Understanding the Different Types of Nasal Sprays
Nasal sprays work well as they are sprayed directly into the nose in order to target nasal allergy symptoms without going to the rest of the body. These can decrease side-effects of the medication and increase results. There are many types of nasal sprays – both prescription and over-the-counter. Here is a quick guide about the different types. Listed are some common generic and brand names, but this is not an inclusive list. Please consult with your physician before starting any medication. All nasal sprays can cause nose bleeds if not used correctly.
Nasal Steroid Sprays
Usually one of the first-line therapies for allergies. Nasal steroids work by decreasing inflammation within the nasal passages. These sprays offer relief from nasal congestion, sneezing, watery eyes and runny nose. Many of these sprays are available over-the-counter. For these medications to work properly, it is important to use them daily or twice daily for a few weeks. Often times people only try them for a week or do not use them on a regular basis and these medications are unlikely to work. Steroids have many side effects (such as cataracts), but these risks are much lower in the nasal form compared to the oral form, but always discuss with your physician before starting a medication.
Generic- Budesonide, Ciclesonide, Fluticasone, Flunisolide, Mometasone, Triamcinolone
Brand – Rhinocort, Omnaris, Zetonna, Flonase, Nasonex, Nasacort, Xhance, Beconase, Nasarel, Qnasl, Vancenase, Veramyst, Zetonna
Nasal Antihistamine Sprays
Nasal antihistamine sprays are similar to oral antihistamines by blocking histamine. These medications are good at treating the runny nose aspect of allergies. The most common reaction is bitter taste.
Generic – Azelastine, olopatadine
Brand – Astelin, Astepro, Patanase
Combination nasal steroid and antihistamine sprays
This nasal spray contains both a nasal steroid and antihistamine (azelastine and fluticasone). Currently only available by prescription.
Brand – Dymista
Nasal Anticholinergic Sprays
Anticholinergic nasal sprays are good for treating runny nose in patients with both allergic and nonallergic rhinitis. These work by blocking acetylcholine which decreases secretions from the glands in the nasal passage. Common reactions include dry mouth and bad taste.
Generic – Ipratropium Bromide
Nasal Cromolyn sodium spray
This nasal spray helps with nasal congestion, sneezing and runny nose in patients with allergies. It works by inhibiting mast cells. It is available over-the-counter. The most common side-effect is nasal burning and bad taste.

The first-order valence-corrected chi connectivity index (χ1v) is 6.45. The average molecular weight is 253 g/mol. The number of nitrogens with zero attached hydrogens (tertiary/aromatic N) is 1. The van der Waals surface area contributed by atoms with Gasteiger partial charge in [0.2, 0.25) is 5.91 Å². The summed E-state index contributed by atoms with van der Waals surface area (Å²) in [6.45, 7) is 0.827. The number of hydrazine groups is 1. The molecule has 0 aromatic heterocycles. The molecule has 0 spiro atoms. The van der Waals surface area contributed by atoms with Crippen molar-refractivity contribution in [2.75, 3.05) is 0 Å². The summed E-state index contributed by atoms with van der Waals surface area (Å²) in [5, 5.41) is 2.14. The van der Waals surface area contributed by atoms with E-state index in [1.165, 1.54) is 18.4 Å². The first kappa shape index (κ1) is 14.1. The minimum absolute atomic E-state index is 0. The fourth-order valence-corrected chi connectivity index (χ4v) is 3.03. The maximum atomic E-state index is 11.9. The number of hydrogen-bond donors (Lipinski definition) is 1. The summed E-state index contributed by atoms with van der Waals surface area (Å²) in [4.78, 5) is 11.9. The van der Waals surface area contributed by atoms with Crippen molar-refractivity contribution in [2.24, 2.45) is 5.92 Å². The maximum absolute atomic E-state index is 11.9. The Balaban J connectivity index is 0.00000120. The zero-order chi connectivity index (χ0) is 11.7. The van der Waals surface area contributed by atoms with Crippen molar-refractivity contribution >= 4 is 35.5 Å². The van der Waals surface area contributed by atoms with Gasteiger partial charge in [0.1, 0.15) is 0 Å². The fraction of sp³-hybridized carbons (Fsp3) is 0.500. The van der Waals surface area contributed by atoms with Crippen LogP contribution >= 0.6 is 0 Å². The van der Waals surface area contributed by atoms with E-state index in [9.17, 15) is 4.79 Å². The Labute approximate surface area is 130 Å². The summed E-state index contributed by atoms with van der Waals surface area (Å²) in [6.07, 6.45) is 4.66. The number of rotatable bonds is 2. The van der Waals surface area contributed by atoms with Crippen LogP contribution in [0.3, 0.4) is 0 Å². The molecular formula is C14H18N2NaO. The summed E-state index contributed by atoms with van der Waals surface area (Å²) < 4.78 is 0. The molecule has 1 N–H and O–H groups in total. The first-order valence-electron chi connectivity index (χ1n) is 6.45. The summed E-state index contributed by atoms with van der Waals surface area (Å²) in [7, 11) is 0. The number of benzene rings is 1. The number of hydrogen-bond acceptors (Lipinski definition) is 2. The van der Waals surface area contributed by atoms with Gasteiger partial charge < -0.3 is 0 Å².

Generic – Cromolyn nasal
Nasal Decongestant Sprays
Nasal decongestants provide temporary relief of nasal congestion by constricting the blood vessels in the nose which reduces nasal swelling and congestion. These are available over-the-counter. Nasal decongestants are good for short periods of time such as when you have a cold or during a bad allergy episode. These should not be used for more than three days as they can become addictive by causing a rebound nasal congestion effect. This is called Rhinitis medicamentosa.
Please see the link here for further information on treating chronic nasal decongestant use.
Generic- Oxymetazoline, phenylephrine, xylometazoline, naphazoline, neo-synephrine
Brand- Afrin, Sinex, Dristan, Zicam
Nasal saline spray or gel
These sprays contain saline. The sprays are good to keep the nose moist, but they are unlikely to help with nasal congestion. Often times there are good for patients who have epistaxis.
Generic – nasal saline spray
Brand- Simply Saline, Xlear, A&H, Ayr
Sterile water that is mixed with salt and often baking soda is flushed into the nose. The idea is to rinse out the mucus out of the nose. These are often used before using a nasal spray. Your physician may add steroids or antibiotic ointment to it as well. If used and cleaned proper, these have few side-effects. Water from the tap or well cannot be used as it is not adequately filtered.
Generic – Bulb syringe
Brand- Nettipot, Neimed, Ayr
As always, if you are unsure, please ask your doctor. Also, if you have tried one or more of the above, and you continue to have allergy symptoms, perhaps it’s time to visit your local allergist and discuss other options.